Talking with Rail Europe’s energetic President and CEO Frédéric Langlois is always exciting, and Travel Agent’s recent chat with him was no exception. Over a continental breakfast of scones, croissants and quiche, Langlois talked about the company’s past year, and what we can expect for the present and future.
Right off the bat, he said 2009 was the most rewarding year he had ever had as an executive. When this raised an eyebrow or two, he explained: Seeing the signs of the coming financial meltdown and anticipating a disaster, Langlois and the company budgeted for a 30 percent drop in sales and aimed to simply break even. But sales only dropped 11 percent, the number of passengers stayed relatively flat, and the company remained profitable after all. Even better, he said, they did not need to lay off a single employee.
Adapting is a key feature to the company’s success. For decades, their bread and butter has been selling passes for Europe’s railways. As passenger needs have evolved, the company is now balanced 50/50 between selling passes and specific point-to-point tickets. Business is also equally split between selling to individuals and through agents—though agents have access to some secret benefits customers can’t get on their own. High on that list is access not only to trains throughout Europe, but to Amtrak tickets as well for domestic travel. This eliminates the need for agents to have several suppliers for one trip, and makes booking a rail vacation that much easier.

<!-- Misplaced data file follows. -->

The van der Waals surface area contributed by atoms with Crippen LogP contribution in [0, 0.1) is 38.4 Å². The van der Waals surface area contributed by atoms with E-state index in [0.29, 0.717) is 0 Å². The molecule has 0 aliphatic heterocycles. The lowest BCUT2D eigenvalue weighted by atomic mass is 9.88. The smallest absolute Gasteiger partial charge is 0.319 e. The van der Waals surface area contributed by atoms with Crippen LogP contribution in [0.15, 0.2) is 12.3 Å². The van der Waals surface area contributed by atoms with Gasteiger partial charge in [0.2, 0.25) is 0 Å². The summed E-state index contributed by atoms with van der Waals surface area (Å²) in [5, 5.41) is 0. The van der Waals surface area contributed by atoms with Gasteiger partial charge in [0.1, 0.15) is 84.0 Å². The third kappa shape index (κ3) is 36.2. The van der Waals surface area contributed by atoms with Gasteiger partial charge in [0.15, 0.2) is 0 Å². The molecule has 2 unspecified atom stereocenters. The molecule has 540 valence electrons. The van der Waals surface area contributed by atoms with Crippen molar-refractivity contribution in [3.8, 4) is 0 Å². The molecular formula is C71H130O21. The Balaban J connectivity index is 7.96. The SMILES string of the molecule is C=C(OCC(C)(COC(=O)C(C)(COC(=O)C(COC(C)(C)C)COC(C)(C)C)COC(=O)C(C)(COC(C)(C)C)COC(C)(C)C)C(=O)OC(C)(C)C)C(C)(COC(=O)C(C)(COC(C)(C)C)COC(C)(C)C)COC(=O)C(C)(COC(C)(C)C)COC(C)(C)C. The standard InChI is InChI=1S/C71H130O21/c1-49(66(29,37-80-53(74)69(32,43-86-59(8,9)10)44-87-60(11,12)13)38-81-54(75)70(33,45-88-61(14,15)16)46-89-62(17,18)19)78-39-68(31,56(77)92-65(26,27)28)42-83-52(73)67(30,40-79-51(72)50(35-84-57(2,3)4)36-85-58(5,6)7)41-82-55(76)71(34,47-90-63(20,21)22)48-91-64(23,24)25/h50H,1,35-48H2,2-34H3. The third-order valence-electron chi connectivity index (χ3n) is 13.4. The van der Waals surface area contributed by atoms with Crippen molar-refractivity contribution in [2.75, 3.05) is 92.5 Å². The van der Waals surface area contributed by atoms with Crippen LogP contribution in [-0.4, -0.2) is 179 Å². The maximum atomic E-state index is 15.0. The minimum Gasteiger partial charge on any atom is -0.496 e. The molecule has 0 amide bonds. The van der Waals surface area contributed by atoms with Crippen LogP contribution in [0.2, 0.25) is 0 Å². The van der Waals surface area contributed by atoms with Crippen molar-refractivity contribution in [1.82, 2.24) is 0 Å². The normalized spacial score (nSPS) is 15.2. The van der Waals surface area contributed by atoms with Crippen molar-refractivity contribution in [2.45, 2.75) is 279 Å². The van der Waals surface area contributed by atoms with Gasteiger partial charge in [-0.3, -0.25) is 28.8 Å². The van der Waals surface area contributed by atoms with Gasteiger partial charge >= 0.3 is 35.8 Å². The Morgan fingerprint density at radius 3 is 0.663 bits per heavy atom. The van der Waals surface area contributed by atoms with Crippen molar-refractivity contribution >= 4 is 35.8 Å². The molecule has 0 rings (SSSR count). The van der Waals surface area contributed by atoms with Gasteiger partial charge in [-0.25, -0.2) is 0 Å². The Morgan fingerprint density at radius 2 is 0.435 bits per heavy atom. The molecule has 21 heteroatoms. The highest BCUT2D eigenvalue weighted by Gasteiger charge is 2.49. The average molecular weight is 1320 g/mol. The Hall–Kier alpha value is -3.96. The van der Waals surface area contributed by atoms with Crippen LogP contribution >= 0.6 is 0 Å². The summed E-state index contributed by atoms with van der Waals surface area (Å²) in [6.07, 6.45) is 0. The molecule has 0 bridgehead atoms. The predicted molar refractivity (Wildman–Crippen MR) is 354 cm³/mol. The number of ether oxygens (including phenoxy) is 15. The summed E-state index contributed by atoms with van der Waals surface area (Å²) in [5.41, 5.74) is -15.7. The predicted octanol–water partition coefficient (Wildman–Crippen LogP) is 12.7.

“We’ve become the rail GDS,” Langlois quipped.
Other developments include a Spanish version of the U.S. website (“We can’t ignore 15 percent of the population!”) and a mobile app for smartphones that will launch sometime in May or June.
A notable development that the company is currently promoting is their new Paris-to-Moscow route, which departs from Paris in the evening on an overnight train, arrives in Berlin the next morning and gives passengers a day to explore the city. At the end of the day, they board another overnight train and depart for Moscow, arriving the next morning. While the trip takes several days to complete, it gives passengers a chance to explore three capital cities on one fare.
In Europe, France, Italy, Britain, Germany, Spain and Switzerland are the top-sellers, but even top sellers’ business can fluctuate. Britain, Langlois said, has had a rough two years, while Spain’s business has increased as its rail network grew exponentially. With the recent expansions of high-speed rail networks throughout Europe, Langlois said, the company has noticed that travelers show a significant preference for traveling by land than by air. If they can get from city center to city center in less than two hours by train, he said, the train takes 95 percent of the market share, and even longer trips can command 70 percent of the market. Of course, price matters when convincing clients to travel—especially in a recession—and Langlois acknowledged that the company has several deals in the works, including a 20 percent discount on certain Eurostar tickets. North American passengers, meanwhile, can get discounts on British rail passes during the off-peak seasons. “We used to sell dreams,” he said. “Now we sell deals.”